My former foster dog Dora barked when she saw other dogs in the yard, so I prevented this by keeping the curtains closed.
My dog Ace was well behaved 99 percent of the time because I consciously prevented him from failing. I knew how to push his limits just enough so he would be successful.
For example, if two people were playing catch, Ace was not allowed to run back and forth between them, because he would absolutely freak out.
So, to prevent him from barking, I either sat with him and got him to focus on me (by using food), or I put him in the house where he was able to calm down. I knew where my dog needed to be in order to relax, yet remain challenged without failing.
Lying in the yard barking his head off, howling, yipping and flinging foamy drool everywhere would be failing 🙂
Lying quietly on his bed in the living room where he could still see us through the window would be success. Lying quietly out of sight in his kennel with a Kong would also be success. Then we slowly build from there.
Will your dog get better?
If you provide your dog with more than enough exercise and mental challenges while also practicing prevention, I’m guessing your “out of control” dog will suddenly be much easier to manage.
Do you have any examples of how increased exercise or prevention helped your dog?
Let me know in the comments!
Monday 14th of November 2022
Ihave a 15 month old rescued beagle cross I've had her 3 months he barks at nearly everybody and other dogs when we are on a walk,its so bad I dread the walk. Some days are worse than others I dont understand.People have been very kind and stopped and spoke to us and tried to help which does it's so friendly till they walk away he starts to bark again but not always it weird any one help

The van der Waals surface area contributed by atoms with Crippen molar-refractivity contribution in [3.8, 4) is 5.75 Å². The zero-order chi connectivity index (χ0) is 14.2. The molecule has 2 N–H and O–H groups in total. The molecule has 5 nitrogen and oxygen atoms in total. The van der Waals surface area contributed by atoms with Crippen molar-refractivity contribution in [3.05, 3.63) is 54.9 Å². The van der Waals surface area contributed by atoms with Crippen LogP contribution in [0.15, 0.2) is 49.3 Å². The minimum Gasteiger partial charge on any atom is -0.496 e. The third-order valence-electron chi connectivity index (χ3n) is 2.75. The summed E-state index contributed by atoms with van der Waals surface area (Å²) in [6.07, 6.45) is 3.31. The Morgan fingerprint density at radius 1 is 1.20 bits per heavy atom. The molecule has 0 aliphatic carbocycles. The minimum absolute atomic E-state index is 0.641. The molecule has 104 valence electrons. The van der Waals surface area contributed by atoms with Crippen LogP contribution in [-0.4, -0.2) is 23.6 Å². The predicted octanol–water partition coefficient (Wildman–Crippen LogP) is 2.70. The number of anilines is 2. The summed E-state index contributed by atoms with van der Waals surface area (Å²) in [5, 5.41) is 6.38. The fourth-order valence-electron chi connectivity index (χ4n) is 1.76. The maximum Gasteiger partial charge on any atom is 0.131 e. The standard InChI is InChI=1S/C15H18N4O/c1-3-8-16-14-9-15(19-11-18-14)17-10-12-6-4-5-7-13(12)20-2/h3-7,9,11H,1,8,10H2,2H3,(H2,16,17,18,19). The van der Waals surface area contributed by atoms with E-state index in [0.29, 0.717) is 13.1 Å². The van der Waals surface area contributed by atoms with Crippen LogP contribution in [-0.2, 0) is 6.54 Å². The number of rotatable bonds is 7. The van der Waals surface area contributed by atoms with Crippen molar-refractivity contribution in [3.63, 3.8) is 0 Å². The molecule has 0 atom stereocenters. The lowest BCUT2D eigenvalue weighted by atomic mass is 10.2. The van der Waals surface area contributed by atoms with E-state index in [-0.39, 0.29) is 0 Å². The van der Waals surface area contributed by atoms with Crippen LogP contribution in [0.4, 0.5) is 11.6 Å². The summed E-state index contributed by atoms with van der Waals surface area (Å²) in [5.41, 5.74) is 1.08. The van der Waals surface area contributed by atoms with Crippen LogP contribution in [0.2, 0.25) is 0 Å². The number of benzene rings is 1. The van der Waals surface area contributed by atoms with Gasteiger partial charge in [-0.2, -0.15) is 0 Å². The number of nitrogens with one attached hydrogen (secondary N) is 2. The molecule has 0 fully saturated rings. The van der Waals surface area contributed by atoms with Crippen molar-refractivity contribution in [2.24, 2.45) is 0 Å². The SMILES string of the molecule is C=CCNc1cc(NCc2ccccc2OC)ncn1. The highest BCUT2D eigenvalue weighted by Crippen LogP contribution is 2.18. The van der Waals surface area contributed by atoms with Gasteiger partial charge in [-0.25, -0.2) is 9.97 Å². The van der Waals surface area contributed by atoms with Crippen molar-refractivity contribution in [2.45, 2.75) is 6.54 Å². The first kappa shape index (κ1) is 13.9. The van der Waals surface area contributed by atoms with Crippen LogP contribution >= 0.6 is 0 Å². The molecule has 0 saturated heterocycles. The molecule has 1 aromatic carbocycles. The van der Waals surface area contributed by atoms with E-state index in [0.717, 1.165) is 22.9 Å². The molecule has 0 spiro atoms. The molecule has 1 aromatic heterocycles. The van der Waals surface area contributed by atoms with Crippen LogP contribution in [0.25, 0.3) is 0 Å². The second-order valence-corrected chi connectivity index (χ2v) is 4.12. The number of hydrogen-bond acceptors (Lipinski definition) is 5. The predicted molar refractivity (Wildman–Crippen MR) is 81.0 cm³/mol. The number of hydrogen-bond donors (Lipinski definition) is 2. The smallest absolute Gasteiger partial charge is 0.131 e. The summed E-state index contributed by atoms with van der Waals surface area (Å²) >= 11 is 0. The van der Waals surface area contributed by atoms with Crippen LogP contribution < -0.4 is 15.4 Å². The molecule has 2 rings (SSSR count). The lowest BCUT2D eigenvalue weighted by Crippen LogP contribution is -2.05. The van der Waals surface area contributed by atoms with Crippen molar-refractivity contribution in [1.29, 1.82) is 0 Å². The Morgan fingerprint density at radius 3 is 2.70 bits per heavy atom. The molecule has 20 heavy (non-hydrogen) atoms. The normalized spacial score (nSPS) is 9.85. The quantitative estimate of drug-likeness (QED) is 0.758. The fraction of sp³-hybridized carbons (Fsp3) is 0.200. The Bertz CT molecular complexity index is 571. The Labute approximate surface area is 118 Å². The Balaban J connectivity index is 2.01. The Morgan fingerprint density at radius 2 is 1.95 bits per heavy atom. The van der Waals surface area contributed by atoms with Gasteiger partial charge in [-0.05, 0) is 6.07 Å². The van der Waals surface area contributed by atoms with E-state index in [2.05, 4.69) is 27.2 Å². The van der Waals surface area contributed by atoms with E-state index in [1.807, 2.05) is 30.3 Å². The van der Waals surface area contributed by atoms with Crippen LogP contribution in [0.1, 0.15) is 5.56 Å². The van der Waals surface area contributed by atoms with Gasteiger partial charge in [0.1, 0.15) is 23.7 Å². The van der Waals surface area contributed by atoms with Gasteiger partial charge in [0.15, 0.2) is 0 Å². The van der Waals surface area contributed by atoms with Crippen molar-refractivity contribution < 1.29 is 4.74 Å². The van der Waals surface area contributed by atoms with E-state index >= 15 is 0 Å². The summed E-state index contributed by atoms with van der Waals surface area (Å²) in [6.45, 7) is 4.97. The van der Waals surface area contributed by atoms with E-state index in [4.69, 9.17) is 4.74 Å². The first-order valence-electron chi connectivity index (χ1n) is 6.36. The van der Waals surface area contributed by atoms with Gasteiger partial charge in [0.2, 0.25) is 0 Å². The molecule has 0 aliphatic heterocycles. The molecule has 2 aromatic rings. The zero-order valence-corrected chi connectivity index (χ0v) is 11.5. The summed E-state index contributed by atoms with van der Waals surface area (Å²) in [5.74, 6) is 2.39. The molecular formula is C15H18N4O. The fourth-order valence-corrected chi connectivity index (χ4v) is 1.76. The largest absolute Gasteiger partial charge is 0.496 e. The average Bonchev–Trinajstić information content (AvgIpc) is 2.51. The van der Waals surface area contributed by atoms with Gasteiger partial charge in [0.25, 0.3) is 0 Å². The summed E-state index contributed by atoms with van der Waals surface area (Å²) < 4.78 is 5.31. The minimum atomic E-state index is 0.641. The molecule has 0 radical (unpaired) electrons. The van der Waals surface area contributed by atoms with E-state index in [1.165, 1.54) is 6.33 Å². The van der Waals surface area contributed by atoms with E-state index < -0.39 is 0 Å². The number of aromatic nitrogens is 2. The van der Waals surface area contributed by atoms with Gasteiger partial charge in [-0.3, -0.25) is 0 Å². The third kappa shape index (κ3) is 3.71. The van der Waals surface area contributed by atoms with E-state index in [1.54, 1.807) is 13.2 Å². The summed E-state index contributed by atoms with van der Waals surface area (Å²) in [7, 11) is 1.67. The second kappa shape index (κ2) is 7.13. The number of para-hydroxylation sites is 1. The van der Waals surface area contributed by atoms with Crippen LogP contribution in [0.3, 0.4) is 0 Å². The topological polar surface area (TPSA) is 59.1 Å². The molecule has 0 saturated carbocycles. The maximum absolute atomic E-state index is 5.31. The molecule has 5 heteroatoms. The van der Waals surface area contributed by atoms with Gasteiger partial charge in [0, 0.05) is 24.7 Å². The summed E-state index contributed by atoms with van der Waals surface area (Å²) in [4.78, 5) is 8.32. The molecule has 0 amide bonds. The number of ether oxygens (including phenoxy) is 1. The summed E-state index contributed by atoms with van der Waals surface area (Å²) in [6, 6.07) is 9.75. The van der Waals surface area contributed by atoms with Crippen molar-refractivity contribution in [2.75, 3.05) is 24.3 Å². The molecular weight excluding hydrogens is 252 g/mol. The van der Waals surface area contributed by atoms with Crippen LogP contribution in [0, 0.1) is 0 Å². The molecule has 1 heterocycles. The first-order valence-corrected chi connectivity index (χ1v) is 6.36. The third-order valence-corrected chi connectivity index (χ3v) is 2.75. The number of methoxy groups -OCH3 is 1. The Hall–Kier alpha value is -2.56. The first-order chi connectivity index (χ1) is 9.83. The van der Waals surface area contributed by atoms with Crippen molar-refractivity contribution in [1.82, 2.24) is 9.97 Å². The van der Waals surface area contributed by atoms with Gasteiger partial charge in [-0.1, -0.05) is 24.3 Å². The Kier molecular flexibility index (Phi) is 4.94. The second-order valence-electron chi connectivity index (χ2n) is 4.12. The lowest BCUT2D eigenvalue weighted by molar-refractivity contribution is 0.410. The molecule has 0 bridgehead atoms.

Tuesday 7th of February 2017
We have a 3yo black lab & a 5yo GSP mix. We recently moved next door to our 2 yo granddaughter. She comes over every afternoon after day care. Our dogs are really out of control when she is here. The GSP in constantly trying to lick her. She runs, and they run and she goes flying. She has to be carried to enter our house or they will knock her over. I have tried walking them before she arrives, playing fetch with them to tire them out, wearing a treat pouch and "clicking" them for lying at my feet when she is here. That works but requires constant vigilance as they are constantly getting up. (Have been working on "stay" but not very successfully.)I am getting worn out! They are big dogs with long tails that are constantly wagging and whacking her in the head! I think part of my training problem is that there are 2 of them and it is very hard to work with them separately because the other one is going nuts if they are separated. We recently moved from another state and fostered dogs for a rescue group (over 30 in a year)and never had these control problems around our fosters. My granddaughter makes my dogs act crazy! Anybody have any suggestions?
Tuesday 19th of March 2019
I'd train PLACE command, I use a dog cot. Dogs are trained to stay on their cots, no barking, whining, or getting off without permission. You could use a tie back at first ( leash tied to a very solid object) to help the dogs. Lots of free videos on You Tube showing how to train this behavior. Once they learn this you can work on duration and distractions. My ACD will lie quietly on his cot with distractions for several hours at his stage of training.
Tuesday 27th of September 2016
You have always given us the best advise . It takes time but is worth it!
Tuesday 27th of September 2016
That's great to hear!
Monday 26th of September 2016
Great, thank you!
Monday 26th of September 2016
Do you recommend a puzzle toy for a very strong jawed Golden Retriever? Except for the Kong toys, my goldie has destroyed everything else in her path. She loves to shred everything she can! But she loves puzzles (for the few days they last) and I wish I could find one that can stand up to her strength. Can you help me?
Monday 26th of September 2016
Hi Melissa. The "Busy Buddy" from Petsafe is a good one. I've used it with golden retrievers. http://amzn.to/2dbaGsG